Now after they had left, an angel of the Lord appeared to Joseph in a dream and said, “Get up, take the child and his mother, and flee to Egypt, and remain there until I tell you; for Herod is about to search for the child, to destroy him.”
Then Joseph got up, took the child and his mother by night, and went to Egypt, and remained there until the death of Herod. This was to fulfil what had been spoken by the Lord through the prophet, “Out of Egypt I have called my son”.
When Herod saw that he had been tricked by the wise men, he was infuriated, and he sent and killed all the children in and around Bethlehem who were two years old or under, according to the time that he had learned from the wise men.
The birth of Jesus is one of the most well known stories in the world. The people at the centre of the tale have become so well known that it is often difficult to remember the humanity of the situation Joseph, Mary and their young son found themselves in. Born into powerlessness and persecution by the state, Jesus and his family were forced to flee a tyrannical leader set on destroying any risk to his continued power.
Despite the instructions from the angel in Joseph’s dream, the decision to follow God’s orders and flee would have been a terrifying one. There was no certainty that the young family would be safe.
For the Israelites , Egypt had been a place of slavery for generations of their people’s history. Mary and Joseph would have been well aware of this, and had no way of knowing if they would be welcomed or shunned in Egypt.
There must have been a real sense of urgency and fear. Woken up in the dead of night by an angel, and told to flee to a foreign land would have been frightening enough. Not to mention that King Herod was attempting to hunt down and kill their new-born son. Like so many modern day refugees and migrants, the decision to flee was based on the necessity of survival.
The news would have soon reached Mary and Joseph that Herod had killed many other children in his quest to retain power. It is difficult to comprehend what they would have felt when hearing this news. Almost certainly relief at escaping, but also the continued fear of still being hunted, along with grief for the many children who were murdered at Herod’s hand and maybe even guilt for their own child’s survival.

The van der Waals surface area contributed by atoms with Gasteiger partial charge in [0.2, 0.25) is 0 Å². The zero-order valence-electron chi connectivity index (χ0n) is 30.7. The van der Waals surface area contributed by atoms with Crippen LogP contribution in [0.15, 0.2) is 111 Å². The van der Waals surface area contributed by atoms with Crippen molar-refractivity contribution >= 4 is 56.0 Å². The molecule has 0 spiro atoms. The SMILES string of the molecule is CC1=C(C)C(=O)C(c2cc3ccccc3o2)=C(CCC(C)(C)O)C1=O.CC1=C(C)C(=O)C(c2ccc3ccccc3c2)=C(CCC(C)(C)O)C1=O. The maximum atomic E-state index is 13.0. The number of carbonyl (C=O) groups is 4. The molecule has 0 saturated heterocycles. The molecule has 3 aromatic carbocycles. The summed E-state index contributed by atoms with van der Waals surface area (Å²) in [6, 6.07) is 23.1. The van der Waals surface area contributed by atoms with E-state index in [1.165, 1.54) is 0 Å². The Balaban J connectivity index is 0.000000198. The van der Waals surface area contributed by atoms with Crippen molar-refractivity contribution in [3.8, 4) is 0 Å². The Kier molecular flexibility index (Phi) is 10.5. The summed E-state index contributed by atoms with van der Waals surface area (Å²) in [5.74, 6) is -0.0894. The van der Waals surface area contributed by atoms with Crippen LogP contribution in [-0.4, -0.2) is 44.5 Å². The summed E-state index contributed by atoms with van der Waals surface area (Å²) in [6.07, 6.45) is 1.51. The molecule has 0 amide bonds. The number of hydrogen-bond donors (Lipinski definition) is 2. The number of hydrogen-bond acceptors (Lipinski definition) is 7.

This is indeed a tale full of remarkable, transformational encounters and miraculous events. However, at its core is a tale of migration and displacement, through which God identifies with the many refugees in our world who have experienced similar hardships.
A husband, wife and their new-born son are forced to flee their home due to persecution from a tyrannical leader. Trusting in faith that the journey will be a safe one, they exchange their home, family, community and language, for the hope of safety, security and a life free of persecution.
This is Jesus’ story, but it is also the story of many families across the world. The flight of millions from Syria hoping to escape a state complicit in its own people’s persecution, or those leaving Somalia with the aim of escaping famine and political turmoil.
The Israelites were displaced as a consequence of slavery. Jesus himself was displaced even before he was born, and again in his early years of life in Egypt.
Jesus’ birth and early life is remarkable, but it is also incredibly normal. The flight to Egypt reflects the experience of so many who are also forced to flee for safety and survival. Indeed, the story of Jesus’ family’s flight would not seem out of place within the tales of the millions of modern day refugees who are endeavouring to reach safety.
Jesus, the king of all, worshiped, praised and adored, started his life as a displaced person, seeking refuge in a foreign land. Immanuel, ‘God with us’, goes with those who continue to make this journey today.
Questions for reflection:
- How should the fact that Jesus was a refugee impact the way we treat, recognise and dignify modern day refugees?
- How are we enriched by welcoming and supporting displaced people within our communities?
- God’s incarnation on earth tells us that God displaced himself to become present with all of humanity. What does this mean to you?
- When was the last time you listened to, or shared, the story of someone who arrived in this country after fleeing their own? You will find some here.
God who knows what it means to flee,
but who stands steadfast across time,
build within us compassion for those who are displaced.
Help us to open our minds, hearts and communities
to those who are seeing a welcoming environment
as they turn their backs on danger and distrust.
Remind us that you are amongst them,
and travel with them as they continue their journey.
Help us to listen, hear and be transformed by their stories.
This reflection was originally published as part of the Prepare Ye The Way worship materials for Advent 2018. Is is one of a series of blogs looking at how we can be part of creating a welcoming environment for migrants. Read the others here.
Image above: Civilians flee from fighting after Syrian army tanks entered the northwestern city of Idlib, Syria, in 2012. Credit: Nasser Nouri. Reproduced from Flickr under a Creative Commons license.